Sphingosine Kinase Inhibitors of Diabetic Retinopathy

Award Information
Department of Health and Human Services
Award Year:
Phase I
Agency Tracking Number:
Solicitation Year:
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Small Business Information
Apogee Biotechnology Corporation
Po Box 916, Hershey, PA, 17033
Hubzone Owned:
Minority Owned:
Woman Owned:
Principal Investigator:
(717) 566-8635
Business Contact:
(717) 520-9674
Research Institution:
DESCRIPTION (provided by applicant): The long-term goal of this program is to identify and develop novel inhibitors of human sphingosine kinase (SK) that are effective as therapeutic agents. Because of its critical role in sphingolipid metabolism and angiogenesis, we have focused on SK as an innovative molecular target for the development of new drugs for the treatment of diabetic retinopathy. Sphingolipids are being increasingly recognized as key mediators of apoptosis, stress responses, cell differentiation and proliferation, and are known to interact with key players in the angiogenic cascade of central importance in diabetic retinopathy. Specifically, sphingosine-1-phosphate (S1P) produced by SK mediates the effects of vascular endothelial growth factor (VEGF), basic fibroblast growth factor (bFGF) and protein kinase C (PKC), all having critical roles in the manifestations of diabetic retinopathy. Therefore, SK is a key molecular target for the development of new therapeutic agents for this disease. In spite of accumulating evidence for a pivotal role of SK in regulating proliferation and angiogenesis, pharmacological inhibition of SK is an untested means of treating an angiogenic-based disease such as diabetic retinopathy. This is largely due to the heretofore lack of pharmacologically useful SK inhibitors. To overcome this problem, we have recently identified novel inhibitors of human SK. We hypothesize that these SK inhibitors will be useful to block the deleterious angiogenic effects of VEGF and bFGF, and thereby ameliorate diabetic retinopathy. To provide proof-of-principle evaluations of the utility of these compounds, the following Specific Aims will be addressed in Phase I of this project: 1). To synthesize sufficient amounts of three SK inhibitors for in vitro and in vivo studies. 2). To determine the in vitro effects of these SK inhibitors on the VEGF- and bFGF-mediated signaling cascades that contribute to angiogenesis. 3). To evaluate the in vivo toxicities and therapeutic efficacies of SK inhibitors in two rodent models of diabetic retinopathy. Because of our previous work that led to the identification of these compounds and the development of methods for their synthesis, as well as the demonstrated expertise of our Consultant with diabetic retinopathy models, we are currently in a unique position to undertake the proposed studies.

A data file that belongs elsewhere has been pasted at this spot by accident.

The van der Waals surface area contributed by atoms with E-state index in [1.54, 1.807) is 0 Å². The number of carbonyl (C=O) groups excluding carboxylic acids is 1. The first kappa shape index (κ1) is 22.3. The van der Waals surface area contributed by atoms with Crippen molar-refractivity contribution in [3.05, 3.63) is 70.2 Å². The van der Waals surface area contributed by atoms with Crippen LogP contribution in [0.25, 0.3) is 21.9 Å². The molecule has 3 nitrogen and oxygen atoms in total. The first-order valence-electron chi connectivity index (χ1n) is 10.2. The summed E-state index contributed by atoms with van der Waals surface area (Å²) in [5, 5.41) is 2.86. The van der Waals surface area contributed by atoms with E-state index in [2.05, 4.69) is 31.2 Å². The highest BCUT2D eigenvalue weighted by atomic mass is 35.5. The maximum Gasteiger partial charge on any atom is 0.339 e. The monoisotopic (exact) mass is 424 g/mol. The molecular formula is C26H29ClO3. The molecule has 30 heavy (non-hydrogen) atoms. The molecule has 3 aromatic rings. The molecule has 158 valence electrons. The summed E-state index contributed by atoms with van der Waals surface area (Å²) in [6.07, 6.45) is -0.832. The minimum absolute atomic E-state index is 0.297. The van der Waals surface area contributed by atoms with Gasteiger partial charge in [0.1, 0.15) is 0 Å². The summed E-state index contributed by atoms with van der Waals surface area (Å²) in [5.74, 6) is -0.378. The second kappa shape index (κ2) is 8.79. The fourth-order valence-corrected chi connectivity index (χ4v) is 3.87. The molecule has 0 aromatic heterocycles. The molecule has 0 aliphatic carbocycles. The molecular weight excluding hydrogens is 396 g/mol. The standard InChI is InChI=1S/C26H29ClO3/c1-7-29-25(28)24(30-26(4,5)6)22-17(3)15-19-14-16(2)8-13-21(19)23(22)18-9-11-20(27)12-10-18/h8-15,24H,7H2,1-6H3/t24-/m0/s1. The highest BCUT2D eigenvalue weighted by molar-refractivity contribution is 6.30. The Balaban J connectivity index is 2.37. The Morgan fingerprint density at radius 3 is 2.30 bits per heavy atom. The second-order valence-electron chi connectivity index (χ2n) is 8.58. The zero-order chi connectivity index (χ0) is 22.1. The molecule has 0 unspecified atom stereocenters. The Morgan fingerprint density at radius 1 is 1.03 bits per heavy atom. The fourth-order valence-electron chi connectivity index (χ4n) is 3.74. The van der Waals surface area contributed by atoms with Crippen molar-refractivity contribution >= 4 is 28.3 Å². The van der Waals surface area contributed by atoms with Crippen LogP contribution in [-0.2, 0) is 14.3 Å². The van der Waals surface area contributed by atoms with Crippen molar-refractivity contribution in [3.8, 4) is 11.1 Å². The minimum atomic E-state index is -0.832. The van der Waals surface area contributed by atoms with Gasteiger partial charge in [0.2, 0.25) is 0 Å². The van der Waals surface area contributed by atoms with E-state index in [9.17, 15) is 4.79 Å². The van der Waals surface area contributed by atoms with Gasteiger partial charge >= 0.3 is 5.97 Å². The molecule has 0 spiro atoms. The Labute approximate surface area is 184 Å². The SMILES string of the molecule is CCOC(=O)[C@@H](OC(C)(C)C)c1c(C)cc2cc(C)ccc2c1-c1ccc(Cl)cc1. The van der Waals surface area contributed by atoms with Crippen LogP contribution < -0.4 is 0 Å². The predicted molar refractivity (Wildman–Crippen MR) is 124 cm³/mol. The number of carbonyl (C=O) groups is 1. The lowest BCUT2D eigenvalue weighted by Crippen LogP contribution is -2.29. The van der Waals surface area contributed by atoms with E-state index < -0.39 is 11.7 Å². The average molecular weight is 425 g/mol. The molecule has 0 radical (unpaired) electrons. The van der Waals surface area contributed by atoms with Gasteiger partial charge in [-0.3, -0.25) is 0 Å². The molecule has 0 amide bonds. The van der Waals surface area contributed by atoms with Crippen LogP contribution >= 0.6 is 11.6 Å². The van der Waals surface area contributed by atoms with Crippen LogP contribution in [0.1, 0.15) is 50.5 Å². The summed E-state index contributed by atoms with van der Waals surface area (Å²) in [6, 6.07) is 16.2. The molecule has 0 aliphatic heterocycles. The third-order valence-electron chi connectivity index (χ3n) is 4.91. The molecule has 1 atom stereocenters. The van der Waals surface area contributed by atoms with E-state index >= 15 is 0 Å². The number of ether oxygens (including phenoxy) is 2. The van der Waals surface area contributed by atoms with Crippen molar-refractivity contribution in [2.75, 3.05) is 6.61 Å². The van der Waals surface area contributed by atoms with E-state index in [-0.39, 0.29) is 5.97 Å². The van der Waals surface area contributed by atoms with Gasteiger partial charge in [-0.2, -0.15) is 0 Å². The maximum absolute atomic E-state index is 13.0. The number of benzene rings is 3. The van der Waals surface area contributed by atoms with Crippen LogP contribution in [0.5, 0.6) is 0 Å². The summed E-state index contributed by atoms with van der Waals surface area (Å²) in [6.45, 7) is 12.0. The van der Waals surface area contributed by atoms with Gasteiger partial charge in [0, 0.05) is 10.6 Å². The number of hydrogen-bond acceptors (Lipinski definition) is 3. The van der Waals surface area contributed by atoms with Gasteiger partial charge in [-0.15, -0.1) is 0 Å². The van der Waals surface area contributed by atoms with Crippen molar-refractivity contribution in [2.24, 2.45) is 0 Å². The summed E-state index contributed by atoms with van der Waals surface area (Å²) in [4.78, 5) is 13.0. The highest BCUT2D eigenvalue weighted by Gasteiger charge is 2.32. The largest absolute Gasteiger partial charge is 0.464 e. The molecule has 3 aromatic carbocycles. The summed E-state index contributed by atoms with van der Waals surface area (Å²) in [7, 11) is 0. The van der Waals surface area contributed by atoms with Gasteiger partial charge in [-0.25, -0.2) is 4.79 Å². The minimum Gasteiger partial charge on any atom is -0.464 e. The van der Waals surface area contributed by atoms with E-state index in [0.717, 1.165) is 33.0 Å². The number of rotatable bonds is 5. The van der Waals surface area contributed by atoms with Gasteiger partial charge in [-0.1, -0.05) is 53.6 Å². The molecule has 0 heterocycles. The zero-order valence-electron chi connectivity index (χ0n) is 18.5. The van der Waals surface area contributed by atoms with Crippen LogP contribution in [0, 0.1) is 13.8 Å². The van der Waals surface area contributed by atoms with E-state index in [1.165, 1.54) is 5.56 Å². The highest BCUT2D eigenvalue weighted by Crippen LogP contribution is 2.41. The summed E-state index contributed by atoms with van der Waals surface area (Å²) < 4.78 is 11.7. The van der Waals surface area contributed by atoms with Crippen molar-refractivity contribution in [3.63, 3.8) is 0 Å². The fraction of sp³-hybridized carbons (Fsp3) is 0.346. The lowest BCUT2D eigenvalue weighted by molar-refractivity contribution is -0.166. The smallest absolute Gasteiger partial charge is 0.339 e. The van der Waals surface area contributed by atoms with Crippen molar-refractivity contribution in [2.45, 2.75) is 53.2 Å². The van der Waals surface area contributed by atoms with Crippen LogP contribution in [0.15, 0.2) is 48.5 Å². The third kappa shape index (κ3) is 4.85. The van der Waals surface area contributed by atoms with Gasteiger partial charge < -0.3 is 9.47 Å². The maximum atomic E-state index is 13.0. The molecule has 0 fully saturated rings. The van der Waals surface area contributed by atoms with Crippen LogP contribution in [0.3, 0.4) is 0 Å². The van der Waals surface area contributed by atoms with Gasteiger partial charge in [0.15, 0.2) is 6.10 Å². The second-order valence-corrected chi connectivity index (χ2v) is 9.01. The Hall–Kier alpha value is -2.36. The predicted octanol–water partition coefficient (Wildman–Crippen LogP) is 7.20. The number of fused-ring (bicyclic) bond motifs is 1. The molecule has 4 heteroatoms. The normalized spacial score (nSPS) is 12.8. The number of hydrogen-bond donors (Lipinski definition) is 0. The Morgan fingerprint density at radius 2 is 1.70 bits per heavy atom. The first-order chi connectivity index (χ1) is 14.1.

* information listed above is at the time of submission.

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